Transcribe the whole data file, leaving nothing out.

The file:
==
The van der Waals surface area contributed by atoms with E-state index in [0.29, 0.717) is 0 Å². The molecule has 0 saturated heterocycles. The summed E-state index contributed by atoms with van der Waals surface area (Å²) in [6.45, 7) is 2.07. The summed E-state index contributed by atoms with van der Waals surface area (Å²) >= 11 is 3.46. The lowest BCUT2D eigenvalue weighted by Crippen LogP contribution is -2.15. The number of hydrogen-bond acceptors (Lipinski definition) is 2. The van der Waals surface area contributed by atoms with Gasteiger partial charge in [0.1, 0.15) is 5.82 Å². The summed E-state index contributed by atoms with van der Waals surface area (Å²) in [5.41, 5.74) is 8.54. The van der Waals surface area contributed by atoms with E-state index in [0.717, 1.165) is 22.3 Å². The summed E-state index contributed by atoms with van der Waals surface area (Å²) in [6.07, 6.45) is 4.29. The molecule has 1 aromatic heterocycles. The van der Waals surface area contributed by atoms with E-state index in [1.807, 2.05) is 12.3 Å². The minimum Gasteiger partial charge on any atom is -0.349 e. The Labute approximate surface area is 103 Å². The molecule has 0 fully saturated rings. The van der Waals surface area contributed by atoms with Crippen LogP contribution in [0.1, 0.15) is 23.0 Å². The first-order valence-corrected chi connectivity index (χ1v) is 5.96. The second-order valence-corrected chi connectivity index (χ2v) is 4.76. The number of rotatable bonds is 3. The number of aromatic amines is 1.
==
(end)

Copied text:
The van der Waals surface area contributed by atoms with E-state index in [0.29, 0.717) is 0 Å². The molecule has 0 saturated heterocycles. The summed E-state index contributed by atoms with van der Waals surface area (Å²) in [6.45, 7) is 2.07. The summed E-state index contributed by atoms with van der Waals surface area (Å²) >= 11 is 3.46. The lowest BCUT2D eigenvalue weighted by Crippen LogP contribution is -2.15. The number of hydrogen-bond acceptors (Lipinski definition) is 2. The van der Waals surface area contributed by atoms with Gasteiger partial charge in [0.1, 0.15) is 5.82 Å². The summed E-state index contributed by atoms with van der Waals surface area (Å²) in [5.41, 5.74) is 8.54. The van der Waals surface area contributed by atoms with E-state index in [0.717, 1.165) is 22.3 Å². The summed E-state index contributed by atoms with van der Waals surface area (Å²) in [6.07, 6.45) is 4.29. The molecule has 1 aromatic heterocycles. The van der Waals surface area contributed by atoms with E-state index in [1.807, 2.05) is 12.3 Å². The minimum Gasteiger partial charge on any atom is -0.349 e. The Labute approximate surface area is 103 Å². The molecule has 0 fully saturated rings. The van der Waals surface area contributed by atoms with Crippen LogP contribution in [0.1, 0.15) is 23.0 Å². The first-order valence-corrected chi connectivity index (χ1v) is 5.96. The second-order valence-corrected chi connectivity index (χ2v) is 4.76. The number of rotatable bonds is 3. The number of aromatic amines is 1.